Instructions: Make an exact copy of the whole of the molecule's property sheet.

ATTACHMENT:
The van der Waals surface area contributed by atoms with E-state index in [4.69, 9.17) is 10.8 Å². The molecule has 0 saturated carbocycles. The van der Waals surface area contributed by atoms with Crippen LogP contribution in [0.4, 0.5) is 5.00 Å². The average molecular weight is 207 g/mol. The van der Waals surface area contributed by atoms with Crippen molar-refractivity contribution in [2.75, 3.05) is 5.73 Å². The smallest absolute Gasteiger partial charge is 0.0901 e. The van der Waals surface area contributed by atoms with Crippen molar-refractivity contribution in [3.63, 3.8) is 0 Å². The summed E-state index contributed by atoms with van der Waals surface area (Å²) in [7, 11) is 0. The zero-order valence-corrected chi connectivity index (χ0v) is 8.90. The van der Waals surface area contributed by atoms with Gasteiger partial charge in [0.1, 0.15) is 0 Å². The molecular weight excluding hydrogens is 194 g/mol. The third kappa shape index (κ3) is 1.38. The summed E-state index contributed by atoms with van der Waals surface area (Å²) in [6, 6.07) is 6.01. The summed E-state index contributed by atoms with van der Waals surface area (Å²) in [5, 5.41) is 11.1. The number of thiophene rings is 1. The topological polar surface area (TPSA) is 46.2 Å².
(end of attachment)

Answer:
The van der Waals surface area contributed by atoms with E-state index in [4.69, 9.17) is 10.8 Å². The molecule has 0 saturated carbocycles. The van der Waals surface area contributed by atoms with Crippen LogP contribution in [0.4, 0.5) is 5.00 Å². The average molecular weight is 207 g/mol. The van der Waals surface area contributed by atoms with Crippen molar-refractivity contribution in [2.75, 3.05) is 5.73 Å². The smallest absolute Gasteiger partial charge is 0.0901 e. The van der Waals surface area contributed by atoms with Crippen molar-refractivity contribution in [3.63, 3.8) is 0 Å². The summed E-state index contributed by atoms with van der Waals surface area (Å²) in [7, 11) is 0. The zero-order valence-corrected chi connectivity index (χ0v) is 8.90. The van der Waals surface area contributed by atoms with Gasteiger partial charge in [0.1, 0.15) is 0 Å². The molecular weight excluding hydrogens is 194 g/mol. The third kappa shape index (κ3) is 1.38. The summed E-state index contributed by atoms with van der Waals surface area (Å²) in [6, 6.07) is 6.01. The summed E-state index contributed by atoms with van der Waals surface area (Å²) in [5, 5.41) is 11.1. The number of thiophene rings is 1. The topological polar surface area (TPSA) is 46.2 Å².